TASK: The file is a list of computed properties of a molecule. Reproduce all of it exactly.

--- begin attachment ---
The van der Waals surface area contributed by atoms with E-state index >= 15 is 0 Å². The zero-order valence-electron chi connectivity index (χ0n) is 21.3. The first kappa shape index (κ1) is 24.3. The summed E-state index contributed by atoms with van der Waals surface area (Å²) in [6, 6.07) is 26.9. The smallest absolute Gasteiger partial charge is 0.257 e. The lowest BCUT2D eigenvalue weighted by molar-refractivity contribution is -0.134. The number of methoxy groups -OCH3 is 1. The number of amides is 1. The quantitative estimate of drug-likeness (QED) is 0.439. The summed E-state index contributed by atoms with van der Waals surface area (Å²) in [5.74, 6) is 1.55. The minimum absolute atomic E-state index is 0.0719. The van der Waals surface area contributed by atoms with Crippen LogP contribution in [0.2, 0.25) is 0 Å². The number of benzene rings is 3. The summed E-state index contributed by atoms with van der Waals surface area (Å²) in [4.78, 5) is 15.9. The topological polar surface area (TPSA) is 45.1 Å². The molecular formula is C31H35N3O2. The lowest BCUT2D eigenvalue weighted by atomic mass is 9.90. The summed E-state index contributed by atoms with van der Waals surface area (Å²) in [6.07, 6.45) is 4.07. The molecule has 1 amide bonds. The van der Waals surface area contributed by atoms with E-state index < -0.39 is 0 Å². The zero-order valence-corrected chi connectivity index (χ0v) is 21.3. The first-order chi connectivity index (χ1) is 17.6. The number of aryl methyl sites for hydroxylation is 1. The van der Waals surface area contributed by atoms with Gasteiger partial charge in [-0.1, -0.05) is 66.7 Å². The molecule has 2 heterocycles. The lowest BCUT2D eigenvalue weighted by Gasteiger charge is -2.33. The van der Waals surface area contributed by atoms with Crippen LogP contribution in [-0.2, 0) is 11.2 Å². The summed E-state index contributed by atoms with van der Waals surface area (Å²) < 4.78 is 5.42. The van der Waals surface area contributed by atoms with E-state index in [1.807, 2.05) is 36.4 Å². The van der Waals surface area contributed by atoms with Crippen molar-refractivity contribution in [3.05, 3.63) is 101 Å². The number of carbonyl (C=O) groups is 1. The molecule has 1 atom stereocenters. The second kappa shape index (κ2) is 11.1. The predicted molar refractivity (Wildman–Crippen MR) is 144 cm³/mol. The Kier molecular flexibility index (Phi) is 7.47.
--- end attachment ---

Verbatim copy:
The van der Waals surface area contributed by atoms with E-state index >= 15 is 0 Å². The zero-order valence-electron chi connectivity index (χ0n) is 21.3. The first kappa shape index (κ1) is 24.3. The summed E-state index contributed by atoms with van der Waals surface area (Å²) in [6, 6.07) is 26.9. The smallest absolute Gasteiger partial charge is 0.257 e. The lowest BCUT2D eigenvalue weighted by molar-refractivity contribution is -0.134. The number of methoxy groups -OCH3 is 1. The number of amides is 1. The quantitative estimate of drug-likeness (QED) is 0.439. The summed E-state index contributed by atoms with van der Waals surface area (Å²) in [5.74, 6) is 1.55. The minimum absolute atomic E-state index is 0.0719. The van der Waals surface area contributed by atoms with Crippen LogP contribution in [0.2, 0.25) is 0 Å². The number of benzene rings is 3. The summed E-state index contributed by atoms with van der Waals surface area (Å²) in [4.78, 5) is 15.9. The topological polar surface area (TPSA) is 45.1 Å². The molecular formula is C31H35N3O2. The lowest BCUT2D eigenvalue weighted by atomic mass is 9.90. The summed E-state index contributed by atoms with van der Waals surface area (Å²) in [6.07, 6.45) is 4.07. The molecule has 1 amide bonds. The van der Waals surface area contributed by atoms with E-state index < -0.39 is 0 Å². The zero-order valence-corrected chi connectivity index (χ0v) is 21.3. The first-order chi connectivity index (χ1) is 17.6. The number of aryl methyl sites for hydroxylation is 1. The van der Waals surface area contributed by atoms with Gasteiger partial charge in [-0.1, -0.05) is 66.7 Å². The molecule has 2 heterocycles. The lowest BCUT2D eigenvalue weighted by Gasteiger charge is -2.33. The van der Waals surface area contributed by atoms with Crippen LogP contribution in [-0.2, 0) is 11.2 Å². The summed E-state index contributed by atoms with van der Waals surface area (Å²) < 4.78 is 5.42. The van der Waals surface area contributed by atoms with E-state index in [1.807, 2.05) is 36.4 Å². The van der Waals surface area contributed by atoms with Crippen molar-refractivity contribution in [3.05, 3.63) is 101 Å². The number of carbonyl (C=O) groups is 1. The molecule has 1 atom stereocenters. The second kappa shape index (κ2) is 11.1. The predicted molar refractivity (Wildman–Crippen MR) is 144 cm³/mol. The Kier molecular flexibility index (Phi) is 7.47.